Legislative bills may alter Opportunity Scholarship

Ellen Nelson

Ellen Nelson

Several bills in the South Dakota Legislature may alter who is eligible for the South Dakota Opportunity Scholarship by changing college course load and high school foreign language requirements and by allowing home-schooled students into the program.

Dispersed throughout four years, the Opportunity Scholarship provides $5,000 to South Dakota high school graduates who meet rigorous coursework requirements in high school, receive an ACT score of 24 or higher, attend an eligible in-state higher education institution and maintain grade and course load requirements in college. Presently, SDSU has the highest number of Opportunity Scholarship recipients, providing funds to 3,848 students since South Dakota graduates first received it in 2004.

Several bills in the Legislature may change some of the scholarship’s eligibility criteria, though.

Sen. Pam Merchant of Brookings is sponsoring Senate Bill 145, which would allow students to complete 30 credit hours per academic year to maintain eligibility. Currently, students must take 15 credits per semester, but students have increasingly requested exemptions to this rule from the Board of Regents.

The spring 2008 Term Recipient Report showed a total of 344 exemption requests, with the most common exemption waiver being granted for students that were unable to meet the 15-credit hour per semester requirement. This caused lawmakers and school officials to reexamine the policy.

“Students are paying for (an unnecessary) one-credit class here and there to meet the 30-hour requirement,” said Merchant at a legislative forum earlier this month. “It’s a pretty simple bill, but it allows flexibility.”

Passed by the Senate and recommended for approval by the House Education Committee, SB 145 is the only bill currently supported by the Board of Regents. The Board is not in favor of two other bills – House bills 1160 and 1190 – that also change eligibility requirements.

HB 1190, which passed the House 66-3 and the Senate 31-3, allows technical courses to be taken during high school instead of world language classes.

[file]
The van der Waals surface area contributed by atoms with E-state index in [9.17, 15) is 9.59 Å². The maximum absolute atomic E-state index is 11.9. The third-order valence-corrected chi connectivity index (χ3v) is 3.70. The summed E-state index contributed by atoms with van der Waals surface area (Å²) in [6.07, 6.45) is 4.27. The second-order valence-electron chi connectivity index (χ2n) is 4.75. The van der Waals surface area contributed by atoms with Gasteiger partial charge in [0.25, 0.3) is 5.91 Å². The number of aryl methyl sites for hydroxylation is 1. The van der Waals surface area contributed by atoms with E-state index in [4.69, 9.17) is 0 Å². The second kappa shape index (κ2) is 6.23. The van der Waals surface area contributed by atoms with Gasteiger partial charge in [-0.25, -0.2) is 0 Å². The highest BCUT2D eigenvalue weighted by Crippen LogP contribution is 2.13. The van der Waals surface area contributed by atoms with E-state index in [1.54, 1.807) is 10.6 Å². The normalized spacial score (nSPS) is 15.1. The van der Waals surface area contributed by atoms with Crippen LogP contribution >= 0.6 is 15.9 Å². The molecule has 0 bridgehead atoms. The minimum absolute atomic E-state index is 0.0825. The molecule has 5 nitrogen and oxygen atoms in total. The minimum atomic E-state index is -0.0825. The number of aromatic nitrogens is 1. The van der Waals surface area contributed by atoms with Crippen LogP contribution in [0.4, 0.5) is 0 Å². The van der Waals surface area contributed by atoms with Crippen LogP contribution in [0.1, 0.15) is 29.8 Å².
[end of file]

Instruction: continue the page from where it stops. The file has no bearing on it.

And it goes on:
“We are strongly opposed (to HB 1190),” said Janelle Toman, director of information and institutional research for the Board. “We have no problem with vocational-tech coursework ? but to eliminate foreign language is going in a different direction than what is intended.”

Toman said she believes foreign language courses better prepare students’ minds for rigorous college classes.

“To substitute this (foreign language requirement) is the wrong thing to do,” she said.

Contrary to the Board of Regents, Superintendent for Burke School District, Eric Pearson, had been promoting this change brought by HB 1190, saying that this has potential to benefit students’ personal career goals.

For example, for students interested in engineering or architecture careers, taking a high school computer drafting course makes more sense than making room in their schedules for foreign language courses just to qualify for the opportunity scholarship, Pearson said in an interview with South Dakota Public Broadcasting.

Meanwhile, HB 1160 originally would have allowed home-schooled students – who do not have an accredited transcript and are currently ineligible for the Opportunity Scholarship – to receive the financial aid with an ACT score of 26. The Board of Regents opposed this change since students who were home-schooled would not have to meet the same rigorous coursework requirements as other students.

“Everybody should be on the same playing field,” said Toman.

John Sandstrom, pharmacy student and former Students’ Association senator, supports opening up the eligibility to home-schooled students. He said the required higher ACT score is proof enough of eligibility for the scholarship.

“Why should we exclude home-schooled kids if they’re qualified for it?” said Sandstrom.

The bill passed the House 42-24, but the Senate Education committee has since amended it. Now, students who do not meet the Regents’ high school course requirements can receive the scholarship if they have an ACT score of 28 or higher or a SAT verbal-mathematics score of 1200 or higher.